The problem is that as istock already did, in 2020 shutter leaves fair payments to contributors on the shoulders of other agencies, leaving the burden of decent commissions on adobe. It is a matter of time before Adobe lowers our commissions, perhaps in my case this movement is no longer necessary to put aside the professional microstock and send them photos of my cat.
 
Adobe is my 1st earner...because Shutter is at 50%-60% with the 0.10 trick

But it looks like AS gets more revenue from each sale than SS?

Supposing we gets $0.10 and that is 15% of image's price. That means SS gets $0.57 (85%) per image.

At AS, the lowest we gets is $0.33 (33% of image's price). That means AS gets $0.67 (67%) per image. And there are also more frequent medium-value sales at AS.

The next factor is number of sales between AS and SS. And it looks like AS is gaining much more downloads than before? For me, it is. And from the forum's poll results (62.4 vs 31.9), it probably is.

Not necessarily.
For example, my SS RPD for May was $1.46/dl, while my AS RPD for May was $1.40/dl.
For June, my SS RPD is $1.42/dl, while my AS RPD dropped to $0.99/dl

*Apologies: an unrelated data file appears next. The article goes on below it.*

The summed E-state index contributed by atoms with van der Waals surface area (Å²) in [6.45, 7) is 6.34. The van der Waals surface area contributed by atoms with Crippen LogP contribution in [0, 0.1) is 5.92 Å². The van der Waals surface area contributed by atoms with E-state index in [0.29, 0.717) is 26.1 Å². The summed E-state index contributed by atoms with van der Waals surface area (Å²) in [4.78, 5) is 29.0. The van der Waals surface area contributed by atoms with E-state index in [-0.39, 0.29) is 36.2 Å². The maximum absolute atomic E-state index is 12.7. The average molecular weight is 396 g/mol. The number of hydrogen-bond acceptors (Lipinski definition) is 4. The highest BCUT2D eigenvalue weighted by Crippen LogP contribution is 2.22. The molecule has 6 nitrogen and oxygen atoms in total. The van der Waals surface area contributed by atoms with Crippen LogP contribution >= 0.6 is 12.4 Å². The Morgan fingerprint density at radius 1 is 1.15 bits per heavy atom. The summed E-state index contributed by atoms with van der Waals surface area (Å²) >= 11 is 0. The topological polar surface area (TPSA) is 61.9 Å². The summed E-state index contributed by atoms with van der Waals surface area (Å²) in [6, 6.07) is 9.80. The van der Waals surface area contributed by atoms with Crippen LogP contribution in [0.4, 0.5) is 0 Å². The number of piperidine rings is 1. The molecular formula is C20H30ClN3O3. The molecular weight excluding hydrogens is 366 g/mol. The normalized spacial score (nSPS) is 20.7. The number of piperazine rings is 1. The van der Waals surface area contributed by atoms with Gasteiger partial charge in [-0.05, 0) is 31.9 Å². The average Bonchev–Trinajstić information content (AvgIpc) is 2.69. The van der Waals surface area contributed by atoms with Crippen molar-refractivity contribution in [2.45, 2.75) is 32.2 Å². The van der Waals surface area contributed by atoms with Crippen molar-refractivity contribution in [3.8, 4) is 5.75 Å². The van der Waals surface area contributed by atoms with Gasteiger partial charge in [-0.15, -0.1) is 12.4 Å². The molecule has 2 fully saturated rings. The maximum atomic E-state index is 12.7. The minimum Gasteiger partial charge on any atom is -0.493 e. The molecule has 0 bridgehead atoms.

You forget to include the big sales that are more frequent on SS than on AS.

The point of the reply (to MxR's post) is more about the effects on agencies of selling at lower prices.
« Last Edit: June 27, 2022, 14:05 by flywing »

« Reply #38 on: June 27, 2022, 14:37 »
+1
The problem is that as istock already did, in 2020 shutter leaves fair payments to contributors on the shoulders of other agencies, leaving the burden of decent commissions on adobe. It is a matter of time before Adobe lowers our commissions, perhaps in my case this movement is no longer necessary to put aside the professional microstock and send them photos of my cat.
 
Adobe is my 1st earner...because Shutter is at 50%-60% with the 0.10 trick

But it looks like AS gets more revenue from each sale than SS?